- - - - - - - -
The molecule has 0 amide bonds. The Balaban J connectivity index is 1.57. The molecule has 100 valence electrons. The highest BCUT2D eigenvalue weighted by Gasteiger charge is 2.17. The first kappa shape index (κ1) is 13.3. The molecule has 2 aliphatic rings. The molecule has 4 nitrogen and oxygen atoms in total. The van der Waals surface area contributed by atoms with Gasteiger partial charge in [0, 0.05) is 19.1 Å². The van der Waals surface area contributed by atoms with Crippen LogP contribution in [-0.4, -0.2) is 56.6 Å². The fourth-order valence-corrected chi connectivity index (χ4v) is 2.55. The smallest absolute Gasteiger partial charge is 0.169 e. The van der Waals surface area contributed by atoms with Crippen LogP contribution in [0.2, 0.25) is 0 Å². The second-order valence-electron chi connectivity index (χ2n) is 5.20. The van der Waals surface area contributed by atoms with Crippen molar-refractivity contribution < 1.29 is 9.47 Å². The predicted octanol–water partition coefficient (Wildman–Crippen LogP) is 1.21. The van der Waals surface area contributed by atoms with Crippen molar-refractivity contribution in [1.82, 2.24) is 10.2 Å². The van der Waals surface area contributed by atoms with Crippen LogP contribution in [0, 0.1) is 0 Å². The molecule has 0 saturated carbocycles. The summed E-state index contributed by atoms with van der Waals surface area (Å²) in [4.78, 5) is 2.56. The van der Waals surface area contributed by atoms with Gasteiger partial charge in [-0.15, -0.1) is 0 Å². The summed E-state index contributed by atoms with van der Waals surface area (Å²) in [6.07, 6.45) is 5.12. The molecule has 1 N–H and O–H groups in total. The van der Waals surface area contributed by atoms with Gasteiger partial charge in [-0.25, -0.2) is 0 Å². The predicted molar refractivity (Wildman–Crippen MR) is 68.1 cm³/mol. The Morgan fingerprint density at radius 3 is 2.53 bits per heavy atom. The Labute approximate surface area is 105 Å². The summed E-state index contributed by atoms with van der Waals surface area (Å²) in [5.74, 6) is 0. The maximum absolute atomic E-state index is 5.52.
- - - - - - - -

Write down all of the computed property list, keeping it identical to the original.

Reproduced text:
The molecule has 0 amide bonds. The Balaban J connectivity index is 1.57. The molecule has 100 valence electrons. The highest BCUT2D eigenvalue weighted by Gasteiger charge is 2.17. The first kappa shape index (κ1) is 13.3. The molecule has 2 aliphatic rings. The molecule has 4 nitrogen and oxygen atoms in total. The van der Waals surface area contributed by atoms with Gasteiger partial charge in [0, 0.05) is 19.1 Å². The van der Waals surface area contributed by atoms with Crippen LogP contribution in [-0.4, -0.2) is 56.6 Å². The fourth-order valence-corrected chi connectivity index (χ4v) is 2.55. The smallest absolute Gasteiger partial charge is 0.169 e. The van der Waals surface area contributed by atoms with Crippen LogP contribution in [0.2, 0.25) is 0 Å². The second-order valence-electron chi connectivity index (χ2n) is 5.20. The van der Waals surface area contributed by atoms with Crippen molar-refractivity contribution < 1.29 is 9.47 Å². The predicted octanol–water partition coefficient (Wildman–Crippen LogP) is 1.21. The van der Waals surface area contributed by atoms with Crippen molar-refractivity contribution in [1.82, 2.24) is 10.2 Å². The van der Waals surface area contributed by atoms with Crippen LogP contribution in [0, 0.1) is 0 Å². The molecule has 0 saturated carbocycles. The summed E-state index contributed by atoms with van der Waals surface area (Å²) in [4.78, 5) is 2.56. The van der Waals surface area contributed by atoms with Gasteiger partial charge in [-0.15, -0.1) is 0 Å². The summed E-state index contributed by atoms with van der Waals surface area (Å²) in [6.07, 6.45) is 5.12. The molecule has 1 N–H and O–H groups in total. The van der Waals surface area contributed by atoms with Gasteiger partial charge in [-0.25, -0.2) is 0 Å². The predicted molar refractivity (Wildman–Crippen MR) is 68.1 cm³/mol. The Morgan fingerprint density at radius 3 is 2.53 bits per heavy atom. The Labute approximate surface area is 105 Å². The summed E-state index contributed by atoms with van der Waals surface area (Å²) in [5.74, 6) is 0. The maximum absolute atomic E-state index is 5.52.